Analysis: How Solium Infernum Raises Hell

In this column, Quintin Smith looks at the innovative design ideas behind underworld PC strategy game and labor of love Solium Infernum, and explains why it's so good -- and thought provoking -- to reign in Hell.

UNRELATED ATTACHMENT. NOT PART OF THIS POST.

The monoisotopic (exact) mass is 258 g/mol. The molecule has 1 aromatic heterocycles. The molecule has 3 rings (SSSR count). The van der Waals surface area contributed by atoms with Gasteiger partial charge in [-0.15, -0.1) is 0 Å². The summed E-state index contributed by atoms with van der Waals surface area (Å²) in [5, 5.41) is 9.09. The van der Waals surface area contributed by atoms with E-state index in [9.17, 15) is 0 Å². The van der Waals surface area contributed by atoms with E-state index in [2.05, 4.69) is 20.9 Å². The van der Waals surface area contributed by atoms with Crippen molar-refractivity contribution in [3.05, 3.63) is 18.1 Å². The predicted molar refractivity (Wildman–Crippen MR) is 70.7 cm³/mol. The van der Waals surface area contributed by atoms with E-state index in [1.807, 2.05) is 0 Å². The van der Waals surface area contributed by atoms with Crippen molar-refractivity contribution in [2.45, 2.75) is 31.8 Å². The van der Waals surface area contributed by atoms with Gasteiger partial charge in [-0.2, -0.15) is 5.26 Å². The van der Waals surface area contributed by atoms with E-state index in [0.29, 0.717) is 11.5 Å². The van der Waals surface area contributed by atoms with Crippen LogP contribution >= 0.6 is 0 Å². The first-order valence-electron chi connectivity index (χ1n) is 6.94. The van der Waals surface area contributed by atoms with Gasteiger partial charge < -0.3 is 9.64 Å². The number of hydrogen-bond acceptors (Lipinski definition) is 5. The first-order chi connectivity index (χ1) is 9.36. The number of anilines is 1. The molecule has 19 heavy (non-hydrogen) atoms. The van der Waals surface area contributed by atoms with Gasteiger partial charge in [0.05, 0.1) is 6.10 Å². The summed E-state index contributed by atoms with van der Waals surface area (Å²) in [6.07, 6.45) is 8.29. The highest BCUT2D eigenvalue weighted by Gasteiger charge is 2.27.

[In this column, Quintin Smith looks at underworld PC strategy game and labor of love Solium Infernum, and explains why it's so good -- and thought provoking -- to reign in Hell.] Hell - now there's a setting for a video game. Hell lets a game's artists and writers run naked and wild and free, and in just-released indie strategy game Solium Infernum it also happens to tease out some hugely intelligent design ideas. I'm glad for that, because it balances out the damage done to my precious brain every time I see footage from Dante's Inferno. Man, that game. You take not only a nonviolent epic poem but the single most nightmarish and psychedelic setting known to Western civilization and you use it to make... a God of War clone? Are you kidding? By contrast, Solium Infernum is a turn-based, play-by-email creation, and it's my second favourite game this year. Good year for demons, I guess. Despite the hex map, Solium Infernum isn't quite a war game. It's all about prestige. The story of any game of Solium goes like this: Satan's missing, and the Infernal Conclave are meeting to appoint a new ruler of Hell in, oh, some 40 turns. It's an unknown number that changes every game. Each player (AI or human) controls an Archfiend of some reknown, and the Archfiend with the most Prestige points when the conclave meets at the end of the game is appointed the new ruler of Hell. Reputation is everything, making it a game of personality and public relations, back-room deals and threats. So, having to fight a war is useless and to be avoided. But winning a war, or being the Fiend with the balls to start one? Yeah, that might be worth your time. The principle way of getting Prestige is taking control of the places of power scattered randomly across the map. The Halls of Avarice, the Tree of Woe, the Gates of Hell and so on. March one of your legions over to it, successfully do battle with the demons inside and it's yours. Nice! But about 10 turns into a game all of these places will have been taken, which is, of course, when the lot of you start hungrily eyeing up your neighbours' places of power. But you can't (publicly) attack another player without the Infernal Conclave's OK. That's where diplomacy comes in, which in Sol Infernum comes down to either poking or stroking egos. Your options are: Demand something of another Archfiend, insult them, or send them a gift. If you make a demand and the other player doesn't hand it over, you lose prestige but then get the chance to start a short, Conclave-sponsored war known as a vendetta. Insult someone and you'll take prestige from them, unless they rebuke the insult by declaring a vendetta against you. As for gifts, if a player accepts a gift (usually resources of some kind) then they lose the ability to insult or make demands from the gift-giver for a while. But you can also humiliate any emissaries sent to you bear gifts, which acts like an insult. Tricky, tricky. But then, of course it's tricky. This is Hell. Nothing is simple, everything is skewed and maddening and all of it requires not just attention but thought. As a strategy game Solium Infernum's demand for actual brains shouldn't feel like a breath of fresh air, but it does. Hellish, choking, scalding hot, ash-filled fresh air. Resourceful With Resources Another example of Solium's tasty cruelty is how you acquire new Legions (armies), Praetors (champions), artifacts, relics or manuscripts. You can't just buy something, you have to check out a marketplace known as the Infernal Bazaar to see what's available, then place blind bids on what you want. There's only one of everything, but new stuff appears fairly regularly. Naturally this creates the subgame of trying to figure out what your opponents might bid on and second guessing them. And even the resources you're bidding with have a twist of their own; the four different types (souls, ichor, hellfire and darkness) are acquired randomly when you demand tribute from your minions, meaning you're almost always working with a deficit of at least one type. Demanding resources from another Archfiend is even worse because they'll actively be trying to give you what you don't need. There's no safe way to trade, either. Nothing's stopping you from entering discussions with another human-controlled Archfiend and agreeing to send each other things, but, well. That requires an amount of trust it's unwise to have in Hell. Worse still, resources are acquired and spent in 'card' form, so you don't just have four ichor, you might have a card worth three ichor and another card containing both one ichor and one hellfire. The ramifications of this are quiet and terrible. If you're playing a charismatic Archfiend you'll get valuable resource cards as tribute from your minions, which is great until your neighbour with his war-like Archfiend comes knocking on your door and demands four resource cards. Unlike everyone else, you don't have the option of handing over some useless crap to placate him. The cards you're holding would fund an army. And just wait until the Archfiends with high prophecy ratings mange to read your charisma stat, because then they'll come calling too, licking their lips with tongues like whips. Which is the main reason Solium's such a good game for scheming. Whether your demon's vocation is war, amassing resources, stealing, bribing, arena battles, knowledge, artifacts or whatever else you choose to develop, it's all hidden from everybody else. So you watch your opponents, you bite your nails, you wonder about their stats and tricks and secret objectives and doubly secret alliances. You start plotting because you know everyone else must be. Eventually you'll start questioning your own friends, doubting your own cards. It's great. You start to go a little mad, down there in the dark. The second reason the lot of you start scheming like Disney villains is because your Prestige points are right there next to your name, so any high-risers naturally become the targets of invasions, insults and theft. Winning is something to be done on tip-toes. It's fascinating and deeply psychological, and it makes you remember what strategy actually is. The Benefit Of Restriction All the strategy games on the shelves these days, everything from Company of Heroes to Supreme Commander to the Total War games, they're all guilty of demanding play which is either too fast, too large-scale or has too many variables, all of which weaken the role of strategy and hand more power over to the speed of your mouse-clicks or your knowledge of the game. Solium Infernum, like Cryptic Comet's Armageddon Empires before it, is the opposite. It's enormously restrictive. Not only are you constantly battling a huge dearth of resources, but you only get very few 'orders' every turn. Two in the early game, perhaps as many as four in the late game. Want to move a unit? That's an order. Want to give a gift to another player? That's an order. Want to bid on something at the bazaar? That's an order, and sorry buster, don't you know you ain't got any orders left? It's time to sit back and see if any of the other players chose to screw you over this turn. Being restricted in how much you can do is not a bad thing, not in a game with as much color as this. It simply makes every choice agonizing, and, hey, that's what strategy is supposed to be in the first place! Sorry, had you forgotten? Equal Opportunity Destroyer More than any game I've played in years, Solium Infernum nails the sensation of staring at a screen and losing yourself in the cold glory of a difficult decision. It doesn't matter if you're winning or you're better at the game than everybody else. Because everyone has such a strict order limit, two players ganging up on you will almost always be able to outmaneuver you. Conversely, it doesn't matter how bad your position is, either. Thanks again to that order limit, everyone tends to harass the lead players instead of wasting time keeping the losers down, and one well-timed event card can tip the playing field utterly. The event cards are also slightly skewed towards helping the underdogs. The Beast Has Arrived means every player with a place of power gets an entire legion randomly gobbled up, for example. But before I put one hand on your back and steer you slightly aggressively to the page where you can buy Solium Infernum I should probably remind you that the only multiplayer it offers is play-by-email. That's where all the players take their turn and send their 'turn' file to a host, who processes your moves then sends you a master turn file back. But it's not really a problem. The joy in Solium Infernum is in mulling over decisions that are capable of making appearances in your head while you're cleaning, exercising, cooking dinner, having sex, attending an important job interview or performing open heart surgery. These are beautiful decisions, ones which shouldn't be rushed. Much better to have a game that drifts on for the better part of three weeks than to guiltily complete your turn as quickly as possible. Besides, slow games mean you all get to send covert emails to one another offering alliances, knowledge and services. And you get to scheme that much more. I guess I should also mention that the interface is awkward and there's no tutorial, so you'll need to read the manual. But since I've already mentioned the hexes and you're still reading, I'm thinking that won't matter to you. I'm also thinking that I like you. I bet we'd be friends if we ever met. I think you'd like me. You know what else I think you'd like? Solium Infernum. I think you should buy it. You can buy it right here. I'd lend you the cash, but I think I left my wallet in my other, uh, article. Probably quicker you just buy it yourself. [Quinns is a freelance journalist who has fun working for Eurogamer, contributing to Rock Paper Shotgun and reading Every Game Ever. You can currently find him in the damp Irish city of Galway or at quintinsmithster at gmail dot com.]